“If your enemy is hungry, feed him;
if he is thirsty, give him something to drink. . . .”

21 Do not be overcome by evil, but overcome evil with good (Romans 12:17, 20-21).



CHRISTMAS: The Heart of Christmas

Heart & traceOne of the traditions of my childhood home was listening to Dad’s reading of a story on Christmas Eve. If the story was long, he would read for several evenings, concluding the story on Christmas Eve. The Story of the Other Wise Man by Henry Van Dyke was one of those long ones. As a child, I was intrigued by the plot of that story. As an adult, reading it to my dad whose voice had grown weak with age, I was caught up by the style—language as rich as the tapestries of Artaban’s native Persia. Now, remembering this story, I am struck by the way it captures the heart of Christmas.

It is often said that the spirit of Christmas is giving. And it is.

For God so loved the world that he gave his one and only Son . . . (John 3:16, emphasis added).

And the imaginary fourth wise man also gave. He sold his vast possessions to purchase three costly jewels to give the baby king who he believed was the hope of the world. The he gave . . . he gave one gem after another to save the lives of desperate strangers in his path. When he finally found the King, he had no gift to give him. But he knew that he had done what love dictated.

To his great joy, he learned that the King was as pleased by those acts of love as if Artaban had done them for Him.* Because the King of the universe deeply loves everyone he has created, and rejoices when someone—like Artaban—does them good.

“The King will reply, ‘Truly I tell you, whatever you did for one of the least of these brothers and sisters of mine, you did for me’ (Matthew 25:40 NIV).

The LORD is gracious and compassionate,
slow to anger and rich in love.
The LORD is good to all;
he has compassion on all he has made (Psalm 145:8-9 NIV).

Yes, God gave . . . because he loved. (For God so loved the world that he gave . . . [John 3:16, emphasis added]).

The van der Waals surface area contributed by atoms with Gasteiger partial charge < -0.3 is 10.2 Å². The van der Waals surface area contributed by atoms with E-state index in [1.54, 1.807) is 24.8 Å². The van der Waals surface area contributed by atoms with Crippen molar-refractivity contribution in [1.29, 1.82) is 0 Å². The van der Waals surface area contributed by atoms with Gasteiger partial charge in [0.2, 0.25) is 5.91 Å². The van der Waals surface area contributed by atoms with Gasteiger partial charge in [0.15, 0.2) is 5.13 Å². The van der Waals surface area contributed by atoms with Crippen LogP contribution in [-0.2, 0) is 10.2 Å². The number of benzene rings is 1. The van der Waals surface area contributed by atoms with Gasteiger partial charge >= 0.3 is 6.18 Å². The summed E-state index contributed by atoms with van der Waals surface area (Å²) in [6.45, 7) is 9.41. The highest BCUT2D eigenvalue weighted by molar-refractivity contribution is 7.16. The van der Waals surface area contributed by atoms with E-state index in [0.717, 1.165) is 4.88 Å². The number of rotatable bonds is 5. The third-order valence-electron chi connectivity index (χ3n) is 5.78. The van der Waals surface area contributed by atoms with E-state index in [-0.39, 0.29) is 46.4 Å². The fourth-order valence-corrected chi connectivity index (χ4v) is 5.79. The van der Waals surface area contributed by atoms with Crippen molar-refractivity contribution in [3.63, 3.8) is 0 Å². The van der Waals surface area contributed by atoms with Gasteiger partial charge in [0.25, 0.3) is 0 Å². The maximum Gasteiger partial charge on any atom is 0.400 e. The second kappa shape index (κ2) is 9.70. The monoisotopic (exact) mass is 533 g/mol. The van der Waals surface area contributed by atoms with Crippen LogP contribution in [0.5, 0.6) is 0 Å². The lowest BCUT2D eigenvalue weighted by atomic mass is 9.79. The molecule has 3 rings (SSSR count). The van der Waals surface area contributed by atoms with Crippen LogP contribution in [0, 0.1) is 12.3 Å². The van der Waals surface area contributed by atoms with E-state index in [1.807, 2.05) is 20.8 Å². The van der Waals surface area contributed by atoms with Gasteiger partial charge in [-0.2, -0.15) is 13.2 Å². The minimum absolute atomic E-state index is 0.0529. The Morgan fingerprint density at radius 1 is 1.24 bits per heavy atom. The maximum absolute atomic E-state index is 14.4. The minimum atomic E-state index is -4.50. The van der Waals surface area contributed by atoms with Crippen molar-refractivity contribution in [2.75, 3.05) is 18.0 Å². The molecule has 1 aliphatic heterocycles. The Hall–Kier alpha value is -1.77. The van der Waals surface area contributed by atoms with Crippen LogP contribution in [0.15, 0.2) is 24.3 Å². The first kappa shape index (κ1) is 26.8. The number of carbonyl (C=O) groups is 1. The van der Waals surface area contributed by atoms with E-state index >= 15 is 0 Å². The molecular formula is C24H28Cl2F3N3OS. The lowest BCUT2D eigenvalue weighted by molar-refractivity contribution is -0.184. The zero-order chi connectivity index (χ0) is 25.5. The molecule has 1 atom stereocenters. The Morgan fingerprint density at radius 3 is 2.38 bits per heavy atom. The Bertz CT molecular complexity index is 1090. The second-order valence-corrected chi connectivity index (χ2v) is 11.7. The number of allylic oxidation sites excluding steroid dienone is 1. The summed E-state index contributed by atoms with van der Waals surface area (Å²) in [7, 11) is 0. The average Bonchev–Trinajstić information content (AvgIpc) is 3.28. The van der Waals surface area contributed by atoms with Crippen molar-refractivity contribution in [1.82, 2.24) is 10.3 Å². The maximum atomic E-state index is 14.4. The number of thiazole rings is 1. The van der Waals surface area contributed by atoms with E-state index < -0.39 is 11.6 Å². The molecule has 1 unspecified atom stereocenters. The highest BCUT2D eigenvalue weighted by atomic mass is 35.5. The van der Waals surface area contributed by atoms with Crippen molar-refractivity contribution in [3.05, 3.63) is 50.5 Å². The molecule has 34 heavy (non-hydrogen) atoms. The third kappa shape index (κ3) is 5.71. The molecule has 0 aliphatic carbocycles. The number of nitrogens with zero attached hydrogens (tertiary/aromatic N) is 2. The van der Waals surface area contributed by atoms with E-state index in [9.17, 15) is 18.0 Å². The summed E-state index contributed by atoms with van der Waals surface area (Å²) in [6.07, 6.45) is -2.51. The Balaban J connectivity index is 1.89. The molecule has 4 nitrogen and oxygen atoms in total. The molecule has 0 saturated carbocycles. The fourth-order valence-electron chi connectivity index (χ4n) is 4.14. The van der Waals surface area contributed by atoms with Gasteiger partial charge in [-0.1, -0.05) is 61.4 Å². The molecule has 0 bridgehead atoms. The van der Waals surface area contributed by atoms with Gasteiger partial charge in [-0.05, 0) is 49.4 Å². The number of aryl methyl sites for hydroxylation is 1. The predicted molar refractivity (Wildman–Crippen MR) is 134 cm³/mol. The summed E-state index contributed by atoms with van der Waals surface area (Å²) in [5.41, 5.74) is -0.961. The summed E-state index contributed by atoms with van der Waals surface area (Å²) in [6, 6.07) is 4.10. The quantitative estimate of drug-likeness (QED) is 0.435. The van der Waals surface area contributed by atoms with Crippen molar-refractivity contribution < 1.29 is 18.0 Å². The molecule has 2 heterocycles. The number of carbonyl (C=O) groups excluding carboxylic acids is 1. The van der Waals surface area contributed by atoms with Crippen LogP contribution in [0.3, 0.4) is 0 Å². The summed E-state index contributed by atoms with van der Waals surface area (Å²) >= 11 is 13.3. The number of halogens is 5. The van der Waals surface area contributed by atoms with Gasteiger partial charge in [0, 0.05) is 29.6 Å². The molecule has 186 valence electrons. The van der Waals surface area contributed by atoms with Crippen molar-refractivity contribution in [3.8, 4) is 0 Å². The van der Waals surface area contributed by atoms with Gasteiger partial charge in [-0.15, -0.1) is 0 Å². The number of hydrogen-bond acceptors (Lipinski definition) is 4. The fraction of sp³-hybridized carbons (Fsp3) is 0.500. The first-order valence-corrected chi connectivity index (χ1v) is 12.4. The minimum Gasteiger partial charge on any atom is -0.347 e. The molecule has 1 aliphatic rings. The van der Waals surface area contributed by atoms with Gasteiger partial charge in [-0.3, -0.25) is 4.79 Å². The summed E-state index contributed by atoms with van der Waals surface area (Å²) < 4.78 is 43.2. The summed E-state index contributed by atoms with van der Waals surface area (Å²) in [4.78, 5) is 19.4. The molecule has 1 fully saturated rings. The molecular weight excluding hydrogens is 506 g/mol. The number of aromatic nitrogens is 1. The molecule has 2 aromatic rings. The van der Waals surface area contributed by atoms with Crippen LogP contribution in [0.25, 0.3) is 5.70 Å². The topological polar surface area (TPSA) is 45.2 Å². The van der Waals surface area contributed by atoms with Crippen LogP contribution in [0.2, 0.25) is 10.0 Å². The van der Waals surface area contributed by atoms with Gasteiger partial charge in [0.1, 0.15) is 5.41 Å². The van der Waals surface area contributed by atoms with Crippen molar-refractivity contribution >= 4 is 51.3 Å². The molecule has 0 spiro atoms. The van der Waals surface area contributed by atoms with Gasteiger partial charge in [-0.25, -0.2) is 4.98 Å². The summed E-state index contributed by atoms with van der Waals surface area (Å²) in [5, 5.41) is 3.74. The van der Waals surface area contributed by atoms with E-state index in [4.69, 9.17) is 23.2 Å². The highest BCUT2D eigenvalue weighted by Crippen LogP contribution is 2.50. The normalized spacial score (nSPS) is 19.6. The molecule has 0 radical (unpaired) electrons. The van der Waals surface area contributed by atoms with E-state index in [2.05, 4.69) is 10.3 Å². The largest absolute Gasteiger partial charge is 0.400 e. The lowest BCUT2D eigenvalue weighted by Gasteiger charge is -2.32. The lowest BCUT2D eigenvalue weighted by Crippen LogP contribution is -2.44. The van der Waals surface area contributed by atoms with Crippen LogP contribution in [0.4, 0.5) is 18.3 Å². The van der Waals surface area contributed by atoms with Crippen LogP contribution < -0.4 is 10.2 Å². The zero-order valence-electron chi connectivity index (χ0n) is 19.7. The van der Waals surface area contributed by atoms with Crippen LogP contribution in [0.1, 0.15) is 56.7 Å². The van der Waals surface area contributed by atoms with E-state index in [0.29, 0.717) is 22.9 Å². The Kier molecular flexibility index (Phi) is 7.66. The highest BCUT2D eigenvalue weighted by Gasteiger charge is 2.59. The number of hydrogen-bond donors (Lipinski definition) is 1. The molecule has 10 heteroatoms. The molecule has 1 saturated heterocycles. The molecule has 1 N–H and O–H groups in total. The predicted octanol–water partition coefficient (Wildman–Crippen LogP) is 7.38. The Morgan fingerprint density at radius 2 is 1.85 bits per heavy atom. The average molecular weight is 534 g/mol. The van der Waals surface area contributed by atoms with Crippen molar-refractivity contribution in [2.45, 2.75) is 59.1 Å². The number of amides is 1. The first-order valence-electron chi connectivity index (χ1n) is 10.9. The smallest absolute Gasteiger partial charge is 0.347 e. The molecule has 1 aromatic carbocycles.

This year I’m trying not to get so caught up in giving all the right things to all the right people that I bury the love in my heart. That I walk right past folks who need a life-saving gift, thinking I “don’t have” time—or money or whatever—to deal with their needs.

YOUR TURN to Share or Discuss:
• What opportunities have you had to show the love of God this Christmas season?
• Did they interfere with your normal Christmas plans?
• Ten years from now what will really matter—Christmas-as-usual or what you did out of love?
• What will make this a real Christmas?


*I’ve only given you the sketchiest summary of The Story of the Other Wise Man. I hope you treat yourself to this classic. Right now, you can download a Kindle edition for $0.99!

A Reprimand and a (Virtual) Hug


Digging into Revelation 3:1-18

I would not have wanted to be a member of the church of Laodicea when the Apostle John sent to it this message from Jesus:
I know your deeds, that you are neither cold nor hot. I wish you were either one or the other! So, because you are lukewarm—neither hot nor cold—I am about to spit you out of my mouth. You say, ‘I am rich; I have acquired wealth and do not need a thing.’ But you do not realize that you are wretched, pitiful, poor, blind and naked. I counsel you to buy from me gold refined in the fire, so you can become rich; and white clothes to wear, so you can cover your shameful nakedness; and salve to put on your eyes, so you can see (Revelation 3:15-18).

How embarrassing! How terrifying! But then I noticed what immediately follows:

Those whom I love I rebuke and discipline. So be earnest, and repent. Here I am! I stand at the door and knock. If anyone hears my voice and opens the door, I will come in and eat with him, and he with me (Rev. 3:19-20).

At first, I thought Jesus had abruptly switched gears. First, it seems, he was fed up with the Laodiceans. Then, his heart softened a bit. But, no–Jesus states that the whole message was prompted by love.

First, love compelled him to set them free from the deception that was alienating them from him and thus causing them to become increasingly ungodly. Secondly, he quickly assured them that he loved them as much as ever. Then, lest they were still reeling with shame–maybe even ready to run away and quit trying to be a Christian–he stepped close and said, “I’m right here at the door of your heart. Not to chew you out, but to take you back as a beloved follower.”

When I worked in the church nursery, I was given instructions on what to do if a child was hurt. The final instruction was to ask for the parent to come in and hold the child for a bit, to establish the child’s emotions again. This passage shows Jesus’ tender concern that we not become overwhelmed by the revelation of our faults. He gives us a virtual hug, letting us know he is rooting for us all the way as we set out to do better. In the light of such acceptance, support, and affection, who wouldn’t do anything to please him?